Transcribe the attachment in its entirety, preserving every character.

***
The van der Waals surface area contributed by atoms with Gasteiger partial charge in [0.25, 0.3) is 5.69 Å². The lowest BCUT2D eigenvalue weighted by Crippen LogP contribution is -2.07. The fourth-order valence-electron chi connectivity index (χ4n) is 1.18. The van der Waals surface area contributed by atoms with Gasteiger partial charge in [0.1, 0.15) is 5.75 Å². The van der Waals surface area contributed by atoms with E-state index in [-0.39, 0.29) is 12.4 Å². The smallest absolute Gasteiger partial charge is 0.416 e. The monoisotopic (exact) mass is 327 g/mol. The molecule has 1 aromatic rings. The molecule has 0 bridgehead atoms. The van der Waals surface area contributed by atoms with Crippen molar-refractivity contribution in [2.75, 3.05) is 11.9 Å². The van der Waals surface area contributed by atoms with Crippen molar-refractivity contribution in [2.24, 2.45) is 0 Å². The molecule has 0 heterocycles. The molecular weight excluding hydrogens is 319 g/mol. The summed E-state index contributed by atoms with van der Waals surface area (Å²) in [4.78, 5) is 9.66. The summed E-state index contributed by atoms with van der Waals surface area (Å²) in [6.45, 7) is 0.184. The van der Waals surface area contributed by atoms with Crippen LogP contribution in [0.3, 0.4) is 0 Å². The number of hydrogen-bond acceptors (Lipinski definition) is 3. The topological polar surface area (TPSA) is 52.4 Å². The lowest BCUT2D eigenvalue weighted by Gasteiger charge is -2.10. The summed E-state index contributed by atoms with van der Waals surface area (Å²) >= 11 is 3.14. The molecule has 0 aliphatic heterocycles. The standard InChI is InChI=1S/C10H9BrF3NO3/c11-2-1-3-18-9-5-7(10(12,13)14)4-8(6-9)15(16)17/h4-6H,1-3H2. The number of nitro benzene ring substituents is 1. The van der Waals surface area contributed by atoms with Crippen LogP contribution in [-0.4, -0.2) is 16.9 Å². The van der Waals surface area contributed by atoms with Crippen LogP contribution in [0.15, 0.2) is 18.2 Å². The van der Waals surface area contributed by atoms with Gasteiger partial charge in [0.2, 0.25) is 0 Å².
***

The van der Waals surface area contributed by atoms with Gasteiger partial charge in [0.25, 0.3) is 5.69 Å². The lowest BCUT2D eigenvalue weighted by Crippen LogP contribution is -2.07. The fourth-order valence-electron chi connectivity index (χ4n) is 1.18. The van der Waals surface area contributed by atoms with Gasteiger partial charge in [0.1, 0.15) is 5.75 Å². The van der Waals surface area contributed by atoms with E-state index in [-0.39, 0.29) is 12.4 Å². The smallest absolute Gasteiger partial charge is 0.416 e. The monoisotopic (exact) mass is 327 g/mol. The molecule has 1 aromatic rings. The molecule has 0 bridgehead atoms. The van der Waals surface area contributed by atoms with Crippen molar-refractivity contribution in [2.75, 3.05) is 11.9 Å². The van der Waals surface area contributed by atoms with Crippen molar-refractivity contribution in [2.24, 2.45) is 0 Å². The molecule has 0 heterocycles. The molecular weight excluding hydrogens is 319 g/mol. The summed E-state index contributed by atoms with van der Waals surface area (Å²) in [4.78, 5) is 9.66. The summed E-state index contributed by atoms with van der Waals surface area (Å²) in [6.45, 7) is 0.184. The van der Waals surface area contributed by atoms with Crippen LogP contribution in [0.3, 0.4) is 0 Å². The number of hydrogen-bond acceptors (Lipinski definition) is 3. The topological polar surface area (TPSA) is 52.4 Å². The lowest BCUT2D eigenvalue weighted by Gasteiger charge is -2.10. The summed E-state index contributed by atoms with van der Waals surface area (Å²) >= 11 is 3.14. The molecule has 0 aliphatic heterocycles. The standard InChI is InChI=1S/C10H9BrF3NO3/c11-2-1-3-18-9-5-7(10(12,13)14)4-8(6-9)15(16)17/h4-6H,1-3H2. The number of nitro benzene ring substituents is 1. The van der Waals surface area contributed by atoms with Crippen LogP contribution in [-0.4, -0.2) is 16.9 Å². The van der Waals surface area contributed by atoms with Crippen LogP contribution in [0.15, 0.2) is 18.2 Å². The van der Waals surface area contributed by atoms with Gasteiger partial charge in [0.2, 0.25) is 0 Å².